Ronan Farrow and Joy Reid pulled from MSNBC daytime for Thomas Roberts

Farrow and Reid out of MSNBC daytime, Roberts in

Young blue eyes is out as MSNBC shakes up its daytime lineup.

Programs hosted by Ronan Farrow and Joy Reid are being pulled as of March 2. Thomas Roberts, currently the anchor for the early morning news program "Way Too Early," will take over with a two-hour news-focused block from 1 p.m. to 3 p.m. ET.

Farrow, the 27-year-old son of Mia Farrow and Woody Allen (or alledgedly, Farrow's ex-husband Frank Sinatra), was hired with much fanfare in late 2013. A Rhodes scholar and former Obama administration special advisor on humanitarian issues, he had no television experience. He does have a large following for his quips on Twitter, which was seen as making him a draw for younger viewers who tend not to watch cable news.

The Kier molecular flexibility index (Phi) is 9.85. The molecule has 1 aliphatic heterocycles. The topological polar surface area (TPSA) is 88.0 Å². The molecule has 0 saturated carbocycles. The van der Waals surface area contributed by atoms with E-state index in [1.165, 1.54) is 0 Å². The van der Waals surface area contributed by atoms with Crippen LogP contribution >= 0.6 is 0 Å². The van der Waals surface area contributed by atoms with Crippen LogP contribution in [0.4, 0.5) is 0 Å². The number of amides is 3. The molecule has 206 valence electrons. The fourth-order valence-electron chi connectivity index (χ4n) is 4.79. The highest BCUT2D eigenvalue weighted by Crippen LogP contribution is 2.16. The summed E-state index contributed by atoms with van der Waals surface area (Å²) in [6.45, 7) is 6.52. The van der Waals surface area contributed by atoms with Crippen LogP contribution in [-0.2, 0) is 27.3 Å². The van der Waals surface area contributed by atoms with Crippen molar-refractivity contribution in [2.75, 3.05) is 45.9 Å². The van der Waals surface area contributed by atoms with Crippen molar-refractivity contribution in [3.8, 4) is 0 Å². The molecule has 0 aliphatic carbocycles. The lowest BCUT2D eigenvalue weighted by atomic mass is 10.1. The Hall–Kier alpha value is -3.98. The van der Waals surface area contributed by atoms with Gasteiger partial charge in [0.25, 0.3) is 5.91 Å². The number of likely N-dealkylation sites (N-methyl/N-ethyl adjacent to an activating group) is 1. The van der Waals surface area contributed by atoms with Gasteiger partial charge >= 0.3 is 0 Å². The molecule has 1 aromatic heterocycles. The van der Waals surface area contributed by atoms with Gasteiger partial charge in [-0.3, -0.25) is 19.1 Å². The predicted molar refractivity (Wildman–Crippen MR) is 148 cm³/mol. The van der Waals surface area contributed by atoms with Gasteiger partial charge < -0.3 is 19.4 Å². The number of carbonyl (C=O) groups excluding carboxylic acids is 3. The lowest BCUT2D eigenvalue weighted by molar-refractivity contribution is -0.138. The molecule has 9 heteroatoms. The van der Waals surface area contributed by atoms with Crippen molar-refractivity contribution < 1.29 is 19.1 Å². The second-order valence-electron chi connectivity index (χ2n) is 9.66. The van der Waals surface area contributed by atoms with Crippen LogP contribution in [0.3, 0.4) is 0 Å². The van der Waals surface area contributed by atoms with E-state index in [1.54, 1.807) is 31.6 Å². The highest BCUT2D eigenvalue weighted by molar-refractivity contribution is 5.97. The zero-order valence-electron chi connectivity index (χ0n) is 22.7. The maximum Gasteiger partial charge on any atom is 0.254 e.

That didn't happen as his ratings, along with Reid, were often the lowest of the entire day for NBCUniversal-owned MSNBC and were believed to be depressing the audience levels for the rest of the channel's lineup.

Farrow will remain with MSNBC, specializing in interviews and working as a special corresondent who appears on programs across the network.

Executives inside the network were said to be impressed with his reporting from Paris in the aftermath of the terrorist attacks on Charlie Hebdo.

In addition to doing interviews and specials, he will also work with the NBC News investigative unit, according to an MSNBC representative.

Reid will also remain with MSNBC as a national correspondent, contributing to various programs and to the channel's digital platforms.

With Roberts, MSNBC is making a commitment to covering more breaking news during the day. Unlike Farrow or Reid, Roberts is an experienced news anchor who handles developing stories without a script.

MSNBC is coming off a tough year in the ratings, seeing its audience for the total day decline by 12% in 2014, ranking behind Fox News Channel and CNN. The decline in viewers aged 25 to 54, which is what advertisers want when they buy news programs, was 18%.

 

Copyright © 2016, Los Angeles Times
73°